The park ranger who led our tour had only been at the park for about six months, but he was quite personable and knowledgeable, at least for our intellectual level. Unfortunately, it seems our good fortune landed us on a family field trip tour, something I had hoped to avoid as a public school teacher on spring break. No matter. In spite of the incessant attention-seeking questions, the abundance of ankle-biters underfoot (see Jerry’s photo below), and a dramatic episode of wailing that echoed through the caverns, we managed to have an educational and visually stunning tour of a wonderland underground.
The caverns were located a short walk from the visitors center, down a flight of stairs, and through a heavy door. Although the air-filled caverns sink 50 feet below the surface of the earth, the temperature maintained a fairly constant 65° F for the length of the 45-minute tour. The caverns hike is rated moderately strenuous, but we found it to be a fairly relaxing walk for our ragtag group of novice spelunkers, with plenty of rest stops for the park ranger’s talks and for viewing formations throughout the 2-acre tour. Several sections of the caverns require walking while bent over due to low ceilings, but surprisingly none of them excited my chronic claustrophobia.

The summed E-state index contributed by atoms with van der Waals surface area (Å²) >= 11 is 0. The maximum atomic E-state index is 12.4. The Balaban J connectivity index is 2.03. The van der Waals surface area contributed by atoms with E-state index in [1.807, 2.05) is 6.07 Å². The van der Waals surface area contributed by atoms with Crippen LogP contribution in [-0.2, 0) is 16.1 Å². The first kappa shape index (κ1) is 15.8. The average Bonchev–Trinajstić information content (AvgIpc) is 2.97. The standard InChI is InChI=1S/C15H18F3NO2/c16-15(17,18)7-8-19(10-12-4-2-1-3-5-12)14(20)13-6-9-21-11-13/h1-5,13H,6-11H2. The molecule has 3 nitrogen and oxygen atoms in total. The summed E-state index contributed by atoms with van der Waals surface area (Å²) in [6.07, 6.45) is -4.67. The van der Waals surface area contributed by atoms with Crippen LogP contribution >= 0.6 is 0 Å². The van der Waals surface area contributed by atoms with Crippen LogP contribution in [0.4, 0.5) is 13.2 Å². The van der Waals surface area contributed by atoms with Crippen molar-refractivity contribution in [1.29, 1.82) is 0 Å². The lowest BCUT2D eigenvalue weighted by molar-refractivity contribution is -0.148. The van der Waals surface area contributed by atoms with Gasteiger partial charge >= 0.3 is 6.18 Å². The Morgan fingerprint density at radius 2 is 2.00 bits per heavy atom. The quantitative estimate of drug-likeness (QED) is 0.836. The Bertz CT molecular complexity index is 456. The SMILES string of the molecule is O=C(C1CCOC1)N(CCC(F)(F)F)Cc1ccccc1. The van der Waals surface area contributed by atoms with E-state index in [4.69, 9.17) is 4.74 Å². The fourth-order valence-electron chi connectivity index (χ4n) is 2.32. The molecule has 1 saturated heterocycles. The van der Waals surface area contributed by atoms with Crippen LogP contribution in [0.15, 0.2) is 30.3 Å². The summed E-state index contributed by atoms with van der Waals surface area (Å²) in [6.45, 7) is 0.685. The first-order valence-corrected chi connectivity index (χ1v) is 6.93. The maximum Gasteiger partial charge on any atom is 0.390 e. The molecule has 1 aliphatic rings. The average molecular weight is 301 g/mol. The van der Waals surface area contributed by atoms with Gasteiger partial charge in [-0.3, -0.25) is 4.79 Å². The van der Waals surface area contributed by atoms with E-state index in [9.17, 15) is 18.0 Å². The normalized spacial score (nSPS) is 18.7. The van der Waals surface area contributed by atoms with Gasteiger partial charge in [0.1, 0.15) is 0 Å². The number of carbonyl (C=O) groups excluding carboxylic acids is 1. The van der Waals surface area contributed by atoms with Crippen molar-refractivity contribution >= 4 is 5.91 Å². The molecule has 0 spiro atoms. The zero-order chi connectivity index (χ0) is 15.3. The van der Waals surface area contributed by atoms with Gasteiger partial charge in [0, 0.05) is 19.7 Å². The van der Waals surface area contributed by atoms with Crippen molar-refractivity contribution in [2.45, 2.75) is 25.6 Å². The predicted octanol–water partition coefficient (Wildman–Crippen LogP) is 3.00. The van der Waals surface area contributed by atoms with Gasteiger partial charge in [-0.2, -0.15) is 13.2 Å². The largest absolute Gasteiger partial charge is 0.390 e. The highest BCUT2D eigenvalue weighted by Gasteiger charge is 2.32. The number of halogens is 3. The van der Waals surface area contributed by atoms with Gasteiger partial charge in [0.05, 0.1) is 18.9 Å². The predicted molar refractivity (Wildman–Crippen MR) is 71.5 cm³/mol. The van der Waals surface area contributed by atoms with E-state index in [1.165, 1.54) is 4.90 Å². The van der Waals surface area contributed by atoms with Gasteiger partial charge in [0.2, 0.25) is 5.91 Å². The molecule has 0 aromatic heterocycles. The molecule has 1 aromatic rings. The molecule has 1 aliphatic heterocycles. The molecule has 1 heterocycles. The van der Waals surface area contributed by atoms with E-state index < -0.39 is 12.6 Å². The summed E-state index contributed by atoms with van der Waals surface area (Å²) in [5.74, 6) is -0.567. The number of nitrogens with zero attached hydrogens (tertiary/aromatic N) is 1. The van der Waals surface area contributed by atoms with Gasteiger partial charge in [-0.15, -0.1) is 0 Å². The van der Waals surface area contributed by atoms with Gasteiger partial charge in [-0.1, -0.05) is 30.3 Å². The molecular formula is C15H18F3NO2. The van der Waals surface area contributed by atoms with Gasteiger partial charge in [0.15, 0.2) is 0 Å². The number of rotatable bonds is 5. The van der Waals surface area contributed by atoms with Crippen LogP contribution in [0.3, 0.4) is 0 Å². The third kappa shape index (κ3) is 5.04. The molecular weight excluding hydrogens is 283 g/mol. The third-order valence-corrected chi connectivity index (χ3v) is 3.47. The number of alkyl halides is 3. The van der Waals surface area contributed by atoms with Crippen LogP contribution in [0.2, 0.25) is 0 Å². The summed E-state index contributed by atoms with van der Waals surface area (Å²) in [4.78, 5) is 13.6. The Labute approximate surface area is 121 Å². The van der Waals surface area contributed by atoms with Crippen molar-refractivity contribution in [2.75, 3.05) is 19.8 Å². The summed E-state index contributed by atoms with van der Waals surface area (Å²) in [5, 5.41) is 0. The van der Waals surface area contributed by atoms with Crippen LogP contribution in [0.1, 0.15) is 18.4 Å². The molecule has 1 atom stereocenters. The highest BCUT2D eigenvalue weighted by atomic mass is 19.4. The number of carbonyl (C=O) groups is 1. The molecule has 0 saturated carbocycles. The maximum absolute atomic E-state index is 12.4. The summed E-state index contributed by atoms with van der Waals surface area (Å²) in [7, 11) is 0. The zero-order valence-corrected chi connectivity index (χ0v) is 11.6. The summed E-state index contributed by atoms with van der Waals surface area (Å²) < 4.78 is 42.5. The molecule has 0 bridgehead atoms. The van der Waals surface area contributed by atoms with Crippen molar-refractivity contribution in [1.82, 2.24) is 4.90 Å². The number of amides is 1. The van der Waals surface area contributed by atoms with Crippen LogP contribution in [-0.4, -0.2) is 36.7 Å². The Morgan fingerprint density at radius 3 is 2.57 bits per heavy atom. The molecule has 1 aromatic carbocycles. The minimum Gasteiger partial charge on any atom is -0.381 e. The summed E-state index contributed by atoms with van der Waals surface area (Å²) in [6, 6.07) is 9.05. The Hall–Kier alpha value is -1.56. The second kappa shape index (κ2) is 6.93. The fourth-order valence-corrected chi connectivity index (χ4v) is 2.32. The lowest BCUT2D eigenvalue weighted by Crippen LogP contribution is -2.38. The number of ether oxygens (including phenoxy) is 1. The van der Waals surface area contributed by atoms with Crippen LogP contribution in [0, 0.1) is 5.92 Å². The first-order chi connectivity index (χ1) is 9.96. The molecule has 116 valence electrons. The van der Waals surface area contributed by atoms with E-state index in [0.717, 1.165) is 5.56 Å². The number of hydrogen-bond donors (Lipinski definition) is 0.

Immediately upon entering the caverns you witness a panorama of easily identifiable stalagtites and stalagmites. But the incredible diversity of limestone formations is much more than you can imagine. Room by room we were met by flowstones, soda straws, rimstone pools resembling terraced rice paddies, and my favorite formation, translucent draperies. These spectacular formations have earned the Florida Caverns Natural Area the distinction of being named one of America’s 596 National Natural Landmarks, an honor indeed!
The natural wonder that would become Florida Caverns began 38 million years ago when the peninsula lay underwater. Fossilized seashells and other marine particles accumulated in layers on the ocean floor. Eventually the waters receded, and the layers of sediment hardened into limestone. During the last million years naturally acidic groundwater and rainfall etched fissures in the bedrock, dissolving the limestone and creating the magnificent subterranean formations we enjoy today. Fossilized shark teeth and seashells can still be found embedded in the limestone formations throughout the caverns.